You may have not given it much thought in the past, but it’s pretty interesting, and it can be quite useful for your your to understand the post-workout time-period, so you can be as prepared as you can be for your next workout.
When you workout – particularly when it’s strength-training focused – your muscles, tendons, ligaments, and cartilage all experience what’s called “microtrauma”.
Microtrauma is essentially a bunch of microscopic damage that doesn’t necessarily mean you’re injured or damaged in any significant fashion, but is just a result of the “stress” of exercise. It’s like taking your car down to the beach & back – while your car has experienced a very small amount of wear-and-tear, it’s most definitely drive-able after the fact.
For us homo sapiens, it’s a bit different though, and in two ways.
First, our bodies react to this microtrauma with an inflammatory response.
Our immune systems have evolved over time to immediately recognize tissue damage and respond to it with swelling, inflammation, white blood cells, etc. as a means of keeping us from dying from infection. And even when the damage is internal, our bodies still react the same way.
That’s partly why you feel so sore the day after the workout, especially when it was a new experience. If you’ve ever had an infected cut before, you know how painful it can be. Now imagine a very low-grade version of that happening all over your musculoskeletal system. That’s the soreness, alright.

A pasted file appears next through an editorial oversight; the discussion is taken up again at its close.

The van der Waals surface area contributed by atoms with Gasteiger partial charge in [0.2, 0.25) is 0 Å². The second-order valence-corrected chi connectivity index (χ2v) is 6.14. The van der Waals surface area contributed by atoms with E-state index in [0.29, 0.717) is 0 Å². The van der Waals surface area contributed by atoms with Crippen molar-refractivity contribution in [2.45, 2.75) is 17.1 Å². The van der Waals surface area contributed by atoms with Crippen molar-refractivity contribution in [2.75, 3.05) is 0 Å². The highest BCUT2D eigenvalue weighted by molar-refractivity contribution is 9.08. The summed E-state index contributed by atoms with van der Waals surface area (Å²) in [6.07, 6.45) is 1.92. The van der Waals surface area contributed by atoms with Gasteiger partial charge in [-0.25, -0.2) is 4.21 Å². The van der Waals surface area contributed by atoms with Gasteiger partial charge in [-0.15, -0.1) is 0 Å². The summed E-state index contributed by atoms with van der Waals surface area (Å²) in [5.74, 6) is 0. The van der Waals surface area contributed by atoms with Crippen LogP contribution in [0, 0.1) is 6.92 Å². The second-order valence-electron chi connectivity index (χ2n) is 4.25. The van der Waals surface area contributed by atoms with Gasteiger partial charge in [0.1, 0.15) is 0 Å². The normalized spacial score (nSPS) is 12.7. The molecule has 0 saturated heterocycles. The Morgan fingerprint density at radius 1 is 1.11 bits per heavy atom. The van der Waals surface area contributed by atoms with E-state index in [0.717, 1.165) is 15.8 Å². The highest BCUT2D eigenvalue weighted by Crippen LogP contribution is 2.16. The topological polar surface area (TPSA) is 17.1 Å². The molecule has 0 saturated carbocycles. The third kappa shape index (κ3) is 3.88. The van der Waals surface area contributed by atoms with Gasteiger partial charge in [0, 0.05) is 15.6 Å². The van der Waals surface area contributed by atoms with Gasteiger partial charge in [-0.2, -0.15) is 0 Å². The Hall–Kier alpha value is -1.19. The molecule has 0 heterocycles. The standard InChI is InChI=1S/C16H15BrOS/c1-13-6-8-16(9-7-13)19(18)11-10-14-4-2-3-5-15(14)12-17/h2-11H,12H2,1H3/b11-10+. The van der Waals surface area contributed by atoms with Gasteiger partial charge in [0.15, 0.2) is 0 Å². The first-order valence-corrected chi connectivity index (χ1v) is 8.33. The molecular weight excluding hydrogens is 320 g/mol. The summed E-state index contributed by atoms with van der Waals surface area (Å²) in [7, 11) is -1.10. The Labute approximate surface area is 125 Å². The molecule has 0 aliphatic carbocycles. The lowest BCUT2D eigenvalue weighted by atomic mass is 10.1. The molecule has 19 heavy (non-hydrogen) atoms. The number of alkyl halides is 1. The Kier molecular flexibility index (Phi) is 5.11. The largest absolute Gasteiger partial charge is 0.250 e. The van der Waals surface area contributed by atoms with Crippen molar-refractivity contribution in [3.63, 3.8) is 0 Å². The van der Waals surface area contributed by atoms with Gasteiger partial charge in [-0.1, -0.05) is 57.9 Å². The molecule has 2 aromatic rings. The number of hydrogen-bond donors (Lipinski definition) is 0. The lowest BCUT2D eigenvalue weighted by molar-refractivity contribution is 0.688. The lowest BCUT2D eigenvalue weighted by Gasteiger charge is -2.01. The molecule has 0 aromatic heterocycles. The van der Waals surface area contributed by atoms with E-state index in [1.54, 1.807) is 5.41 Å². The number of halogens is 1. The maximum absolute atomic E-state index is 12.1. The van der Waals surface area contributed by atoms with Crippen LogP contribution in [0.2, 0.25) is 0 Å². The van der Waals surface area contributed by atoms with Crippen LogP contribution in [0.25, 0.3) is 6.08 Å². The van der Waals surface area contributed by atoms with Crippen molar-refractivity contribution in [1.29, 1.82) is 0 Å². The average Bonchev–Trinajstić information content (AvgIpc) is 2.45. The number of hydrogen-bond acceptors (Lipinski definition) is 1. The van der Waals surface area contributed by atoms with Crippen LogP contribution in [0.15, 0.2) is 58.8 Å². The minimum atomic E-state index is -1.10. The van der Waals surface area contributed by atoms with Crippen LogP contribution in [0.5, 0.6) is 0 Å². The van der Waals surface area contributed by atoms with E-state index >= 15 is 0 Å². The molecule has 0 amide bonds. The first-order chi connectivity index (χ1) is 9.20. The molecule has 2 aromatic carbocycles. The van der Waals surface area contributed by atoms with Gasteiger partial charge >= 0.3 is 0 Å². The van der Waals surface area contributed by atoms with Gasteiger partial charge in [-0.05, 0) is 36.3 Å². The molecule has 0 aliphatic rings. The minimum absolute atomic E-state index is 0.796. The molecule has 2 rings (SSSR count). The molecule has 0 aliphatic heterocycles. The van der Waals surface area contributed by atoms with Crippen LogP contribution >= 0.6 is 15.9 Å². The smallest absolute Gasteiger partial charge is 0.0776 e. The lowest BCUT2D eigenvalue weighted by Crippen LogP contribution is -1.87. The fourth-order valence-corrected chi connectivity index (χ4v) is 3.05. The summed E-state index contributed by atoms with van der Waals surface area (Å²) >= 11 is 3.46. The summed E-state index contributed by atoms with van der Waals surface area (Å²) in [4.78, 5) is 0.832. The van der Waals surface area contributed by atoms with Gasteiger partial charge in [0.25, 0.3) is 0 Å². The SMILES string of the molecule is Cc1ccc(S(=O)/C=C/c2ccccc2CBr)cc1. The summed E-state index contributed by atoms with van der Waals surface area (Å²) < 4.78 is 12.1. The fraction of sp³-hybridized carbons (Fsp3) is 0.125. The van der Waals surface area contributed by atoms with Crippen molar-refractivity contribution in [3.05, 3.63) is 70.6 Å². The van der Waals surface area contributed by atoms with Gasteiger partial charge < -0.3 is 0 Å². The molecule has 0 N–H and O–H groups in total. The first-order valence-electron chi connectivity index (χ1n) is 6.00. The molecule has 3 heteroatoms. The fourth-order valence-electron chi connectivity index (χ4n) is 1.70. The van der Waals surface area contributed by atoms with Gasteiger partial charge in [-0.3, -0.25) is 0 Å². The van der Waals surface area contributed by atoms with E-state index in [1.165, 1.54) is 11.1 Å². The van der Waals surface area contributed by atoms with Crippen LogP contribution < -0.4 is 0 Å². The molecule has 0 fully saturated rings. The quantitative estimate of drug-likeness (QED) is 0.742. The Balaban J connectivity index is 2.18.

Second, our bodies are able to adapt to this microtrauma.
Humans are incredibly adaptable to a wide variety of activities & environments.
That’s how we can survive in the bitter cold of northern Alaska, as well as the terrible heat of the equatorial regions of Brazil & Kenya. That’s how we can have people who can run 26.2 miles in a little over two hours, and people who can also deadlift over 1000lbs.
Our bodies are amazing at recognizing these stressors & microtraumas and rebuilding themselves not just back to baseline, but beyond it. Every time you workout, your body eventually becomes better than it was.
So, how do we work with our adaptation mechanisms instead of fighting against it?
Sleep. You cannot live without it. And the world’s fittest, healthiest people get plenty of it.
Eat. Even if you’re trying to lose weight, you need a certain amount of protein, vitamins, & minerals to go through the healing process. You need your protein sources, fruits, and veggies. See how long you can survive without food (that’s not an actual invitation, by the way! The point is, your body cannot survive without food).
Avoid overdoing it. There’s only so much trauma & stress your body can take before it breaks down completely, i.e. get injured. At the point, you’ll need weeks or months to get better, instead of 2 or 3 days.
Use active recovery. Your circulatory is responsible for getting your blood – AKA oxygen, nutrients, water, healing factors – to the rest of your body, and it’s 100% required for recovering & adapting to exercise. And by mildly elevating your heartrate the day after exercise through, let’s say, walking, you’re giving your circulation a little boost and helping all the good stuff get to where they need.